Identifying and Mitigating Practices that Induce Stereotype Threat at Valparaiso University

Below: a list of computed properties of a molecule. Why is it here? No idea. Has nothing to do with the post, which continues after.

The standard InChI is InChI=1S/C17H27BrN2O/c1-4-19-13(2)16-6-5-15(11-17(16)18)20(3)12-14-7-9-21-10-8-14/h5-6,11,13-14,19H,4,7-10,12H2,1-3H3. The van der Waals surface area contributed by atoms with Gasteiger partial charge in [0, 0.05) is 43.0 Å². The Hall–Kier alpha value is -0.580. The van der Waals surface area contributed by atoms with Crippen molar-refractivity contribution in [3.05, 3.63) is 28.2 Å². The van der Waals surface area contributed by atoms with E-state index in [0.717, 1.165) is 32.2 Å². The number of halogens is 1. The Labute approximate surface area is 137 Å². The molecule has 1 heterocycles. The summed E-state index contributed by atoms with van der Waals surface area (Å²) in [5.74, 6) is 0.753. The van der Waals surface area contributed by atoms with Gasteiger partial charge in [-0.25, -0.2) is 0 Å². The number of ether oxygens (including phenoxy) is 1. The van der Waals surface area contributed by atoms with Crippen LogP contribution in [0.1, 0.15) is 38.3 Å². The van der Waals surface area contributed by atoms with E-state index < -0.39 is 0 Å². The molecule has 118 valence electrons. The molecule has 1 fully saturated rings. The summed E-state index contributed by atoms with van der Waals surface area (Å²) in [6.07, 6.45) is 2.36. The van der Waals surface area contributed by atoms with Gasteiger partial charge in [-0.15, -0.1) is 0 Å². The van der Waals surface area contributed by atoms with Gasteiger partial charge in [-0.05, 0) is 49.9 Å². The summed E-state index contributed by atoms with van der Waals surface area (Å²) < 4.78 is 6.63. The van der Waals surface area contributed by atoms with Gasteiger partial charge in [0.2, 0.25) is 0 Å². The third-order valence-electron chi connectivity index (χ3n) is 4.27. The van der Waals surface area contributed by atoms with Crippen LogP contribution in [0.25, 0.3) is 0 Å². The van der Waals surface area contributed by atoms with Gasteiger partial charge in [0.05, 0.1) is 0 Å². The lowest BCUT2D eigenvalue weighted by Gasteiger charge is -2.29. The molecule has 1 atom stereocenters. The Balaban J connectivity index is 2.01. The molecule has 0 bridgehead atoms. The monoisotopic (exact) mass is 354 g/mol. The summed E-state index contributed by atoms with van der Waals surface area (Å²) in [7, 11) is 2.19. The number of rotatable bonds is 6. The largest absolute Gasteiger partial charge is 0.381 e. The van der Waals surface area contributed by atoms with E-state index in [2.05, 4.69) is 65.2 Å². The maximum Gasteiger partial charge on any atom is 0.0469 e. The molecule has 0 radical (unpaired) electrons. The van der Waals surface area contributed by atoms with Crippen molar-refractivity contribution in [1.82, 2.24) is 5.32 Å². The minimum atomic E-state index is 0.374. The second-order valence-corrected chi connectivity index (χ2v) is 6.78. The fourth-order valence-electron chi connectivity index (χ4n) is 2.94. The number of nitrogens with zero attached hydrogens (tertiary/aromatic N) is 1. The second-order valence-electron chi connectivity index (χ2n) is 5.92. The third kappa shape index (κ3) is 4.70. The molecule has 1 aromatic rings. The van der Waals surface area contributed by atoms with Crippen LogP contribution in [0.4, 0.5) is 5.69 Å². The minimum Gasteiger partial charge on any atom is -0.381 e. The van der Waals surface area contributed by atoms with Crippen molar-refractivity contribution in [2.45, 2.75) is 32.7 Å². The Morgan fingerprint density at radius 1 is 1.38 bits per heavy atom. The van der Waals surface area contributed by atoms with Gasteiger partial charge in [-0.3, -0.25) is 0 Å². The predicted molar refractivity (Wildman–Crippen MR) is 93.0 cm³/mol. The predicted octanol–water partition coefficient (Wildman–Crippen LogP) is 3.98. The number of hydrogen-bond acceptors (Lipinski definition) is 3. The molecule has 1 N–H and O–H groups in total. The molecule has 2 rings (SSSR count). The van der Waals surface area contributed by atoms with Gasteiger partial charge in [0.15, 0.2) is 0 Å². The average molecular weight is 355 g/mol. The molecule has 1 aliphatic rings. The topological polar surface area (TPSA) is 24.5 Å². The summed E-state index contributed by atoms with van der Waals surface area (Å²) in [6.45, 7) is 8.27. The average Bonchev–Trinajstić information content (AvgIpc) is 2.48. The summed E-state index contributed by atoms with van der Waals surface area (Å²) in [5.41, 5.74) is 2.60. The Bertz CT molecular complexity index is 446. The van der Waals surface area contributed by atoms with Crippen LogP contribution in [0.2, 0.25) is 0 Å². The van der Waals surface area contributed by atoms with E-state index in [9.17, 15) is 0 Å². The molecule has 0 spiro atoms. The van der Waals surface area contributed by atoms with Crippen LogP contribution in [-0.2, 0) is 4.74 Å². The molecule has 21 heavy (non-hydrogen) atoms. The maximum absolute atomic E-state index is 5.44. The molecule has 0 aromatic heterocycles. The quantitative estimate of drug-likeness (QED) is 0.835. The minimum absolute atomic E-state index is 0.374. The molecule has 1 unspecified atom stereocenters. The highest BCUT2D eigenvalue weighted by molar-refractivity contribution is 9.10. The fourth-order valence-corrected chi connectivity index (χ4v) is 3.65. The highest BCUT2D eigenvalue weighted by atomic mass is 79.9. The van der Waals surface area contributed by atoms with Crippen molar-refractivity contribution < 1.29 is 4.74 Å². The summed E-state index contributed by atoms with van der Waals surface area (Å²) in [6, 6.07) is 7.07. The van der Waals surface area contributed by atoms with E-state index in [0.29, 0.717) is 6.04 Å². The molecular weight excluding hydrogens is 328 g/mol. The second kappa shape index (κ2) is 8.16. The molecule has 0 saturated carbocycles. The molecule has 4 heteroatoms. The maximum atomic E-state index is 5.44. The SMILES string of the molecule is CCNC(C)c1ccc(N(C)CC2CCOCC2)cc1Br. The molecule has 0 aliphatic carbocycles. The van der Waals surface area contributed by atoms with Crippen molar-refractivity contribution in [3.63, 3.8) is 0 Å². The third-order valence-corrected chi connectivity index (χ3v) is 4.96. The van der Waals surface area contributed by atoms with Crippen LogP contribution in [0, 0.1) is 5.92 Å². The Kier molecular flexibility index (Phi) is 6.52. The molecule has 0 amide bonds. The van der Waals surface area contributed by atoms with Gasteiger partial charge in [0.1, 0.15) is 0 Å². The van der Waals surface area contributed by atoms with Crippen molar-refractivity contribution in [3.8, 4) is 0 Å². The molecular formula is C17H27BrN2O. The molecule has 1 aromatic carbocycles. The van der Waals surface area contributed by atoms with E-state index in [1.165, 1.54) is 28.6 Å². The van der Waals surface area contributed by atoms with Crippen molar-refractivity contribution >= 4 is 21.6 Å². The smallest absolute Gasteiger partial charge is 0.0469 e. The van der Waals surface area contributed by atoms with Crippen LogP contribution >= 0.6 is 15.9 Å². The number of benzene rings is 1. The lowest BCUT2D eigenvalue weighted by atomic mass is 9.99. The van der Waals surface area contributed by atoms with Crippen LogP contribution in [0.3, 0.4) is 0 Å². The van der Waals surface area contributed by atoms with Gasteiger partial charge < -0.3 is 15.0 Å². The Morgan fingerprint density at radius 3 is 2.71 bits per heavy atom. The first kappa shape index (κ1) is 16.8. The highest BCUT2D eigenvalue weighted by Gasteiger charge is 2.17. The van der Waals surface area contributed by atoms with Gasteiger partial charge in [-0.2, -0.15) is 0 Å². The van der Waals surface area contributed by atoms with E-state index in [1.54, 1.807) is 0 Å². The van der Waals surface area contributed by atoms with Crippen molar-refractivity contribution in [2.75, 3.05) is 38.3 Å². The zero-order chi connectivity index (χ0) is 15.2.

This paper describes the implementation, assessment, and impact of a professional development project to address stereotype threat at Valparaiso University (VU). Stereotype threat is a psychological phenomenon that has been shown to cause disadvantaged groups to underperform on a wide range of tasks. Additionally, it is recognized as a key contributor to the underrepresentation of women and minorities in science, technology, engineering, and mathematics (STEM) fields. This project sought to assess the extent of stereotype threat and execute an intervention to reduce stereotype threat on VU’s campus. Supported by a grant from the American Association of University Women (AAUW), VU hosted lectures and workshops by Dr. Catherine Good, a stereotype threat expert. Several follow-up discussion events were held over the following months to increase the impact of Dr. Good’s visit. Through these activities faculty, staff, and students learned about stereotype threat and its influence on learning. Assessments of each event and the subsequent implications for the mitigation of practices that induce stereotype threat are discussed in this paper. The results provide significant hope for future reduction of stereotype threat at VU. However, the results also highlight a gap between faculty/staff self-perceptions and student experiences with this issue.